Tennis meteors

Tennis meteors

I often back the underdogs and tennis is no exception. In the past ten years, there have been 3 male newcomers that impressed me enormously the first time I saw them play. I would have put significant sums of money on them reaching the upper ranks, barring injuries. The last of the three, Carlos Alcaraz, entered the Top 10 for the first time today, one of the fastest rises in history.

A typical trajectory for a player is to reach the Top 10 at least 4 years after cracking the Top 100. So, here are the three.

Alexander Zverev

Part of the sleeveless shirt comeback of 2022.

I first saw Zverev play at the US Open in September 2015. I was in the bleachers that run behind three courts. You could watch two courts at once if you were in the right spot. I was watching the middle court and those bleachers were full. To the left, I watched a marathon match unfold. As time went by, many of us ended up turning our heads to watch the relatively unknown Alexander Zverev, ranked #84 in the world at the time.

Though rough around the edges, he had a killer first serve and a backhand that was easily as good as his forehand. Being six-foot six has its advantages too. He is currently #3 in the world.

Jannik Sinner

Otherwise know as The Baby Giraffe.

I first saw Jannik Sinner in May of 2020 when he made an impressive run to the quarterfinals at the French Open while ranked #73 in the world. I consider him to be the prototype of many tennis players to come. Slender and flexible like Djokovic, he relies on excellent body mechanics over brute force.

Though his serve was not great, he mixes paces and spins and can also hit a harder forehand that most players on the tour. Calm and collected, I call him The Assassin. Although he has spent time in the top 10, he’s currently ranked #12 in the world.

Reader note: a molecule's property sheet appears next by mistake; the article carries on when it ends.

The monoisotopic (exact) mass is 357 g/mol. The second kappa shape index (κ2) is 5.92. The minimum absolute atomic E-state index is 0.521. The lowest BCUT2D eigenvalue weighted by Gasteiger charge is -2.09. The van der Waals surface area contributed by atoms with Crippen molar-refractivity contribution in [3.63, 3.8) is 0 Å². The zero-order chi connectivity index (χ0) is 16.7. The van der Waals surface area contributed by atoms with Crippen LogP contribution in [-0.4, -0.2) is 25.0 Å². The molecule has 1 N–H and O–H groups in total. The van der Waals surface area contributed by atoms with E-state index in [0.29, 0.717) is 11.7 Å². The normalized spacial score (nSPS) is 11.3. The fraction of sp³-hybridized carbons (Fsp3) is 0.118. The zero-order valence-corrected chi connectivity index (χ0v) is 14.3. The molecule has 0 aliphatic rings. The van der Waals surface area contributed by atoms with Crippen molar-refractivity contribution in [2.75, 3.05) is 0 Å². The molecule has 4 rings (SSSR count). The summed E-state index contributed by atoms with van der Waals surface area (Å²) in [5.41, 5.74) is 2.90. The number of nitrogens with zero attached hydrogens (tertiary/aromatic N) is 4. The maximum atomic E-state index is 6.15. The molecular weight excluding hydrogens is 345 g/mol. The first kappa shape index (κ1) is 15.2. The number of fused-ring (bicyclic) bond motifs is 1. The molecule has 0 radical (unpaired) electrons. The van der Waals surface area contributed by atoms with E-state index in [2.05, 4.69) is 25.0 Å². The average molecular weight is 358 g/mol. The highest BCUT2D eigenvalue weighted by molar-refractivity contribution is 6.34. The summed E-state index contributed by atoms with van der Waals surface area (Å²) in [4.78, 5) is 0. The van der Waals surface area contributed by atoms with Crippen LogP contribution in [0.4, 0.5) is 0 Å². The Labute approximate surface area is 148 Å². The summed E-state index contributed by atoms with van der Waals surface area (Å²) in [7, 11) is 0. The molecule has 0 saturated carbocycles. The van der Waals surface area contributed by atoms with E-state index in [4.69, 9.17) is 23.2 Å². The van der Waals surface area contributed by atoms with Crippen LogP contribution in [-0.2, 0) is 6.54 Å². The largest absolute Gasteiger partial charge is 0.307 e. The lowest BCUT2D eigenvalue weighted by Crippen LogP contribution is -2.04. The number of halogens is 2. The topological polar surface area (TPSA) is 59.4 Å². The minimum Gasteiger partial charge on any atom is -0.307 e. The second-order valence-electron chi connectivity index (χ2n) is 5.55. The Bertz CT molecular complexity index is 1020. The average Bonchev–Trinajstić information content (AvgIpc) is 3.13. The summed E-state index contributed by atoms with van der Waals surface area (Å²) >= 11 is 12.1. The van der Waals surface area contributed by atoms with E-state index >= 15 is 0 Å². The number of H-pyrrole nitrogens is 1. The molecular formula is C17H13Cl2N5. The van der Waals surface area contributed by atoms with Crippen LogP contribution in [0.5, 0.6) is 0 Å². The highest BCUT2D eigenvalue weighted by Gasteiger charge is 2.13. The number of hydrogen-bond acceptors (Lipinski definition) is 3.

Carlos Alcaraz

I wouldn’t want to be a tennis ball.

I first saw Alcaraz at a minor tournament called the Winston-Salem open August 2021, when he was ranked #54 in the world. Easily the least amount of weaknesses of any new player I’ve seen in a very long time. He possesses great volleys, stunning drop shots, and is in contention for fastest player on the tour. His forehand is amongst the biggest I’ve ever seen. He is currently ranked #9 in the world.


To illustrate meteoric rises, I thought I’d compare these three players with three of the legends: Federer, Nadal, and Djokovic.

PlayersReached Top 100Reached Top 10Time for meteoric riseCurrent ageCurrent rank
Roger FedererSeptember 1999June 200233 months40#40
Alexander ZverevMay 2015July 201726 months25#3
Jannik SinnerOctober 2019November 202125 months20#12
Rafael NadalApril 2003April 200524 months35#4
Novak DjokovicJuly 2005March 200720 months34#1
Carlos AlcarazJune 2021April 202210 months!18#9

Who says the golden age of tennis is over?

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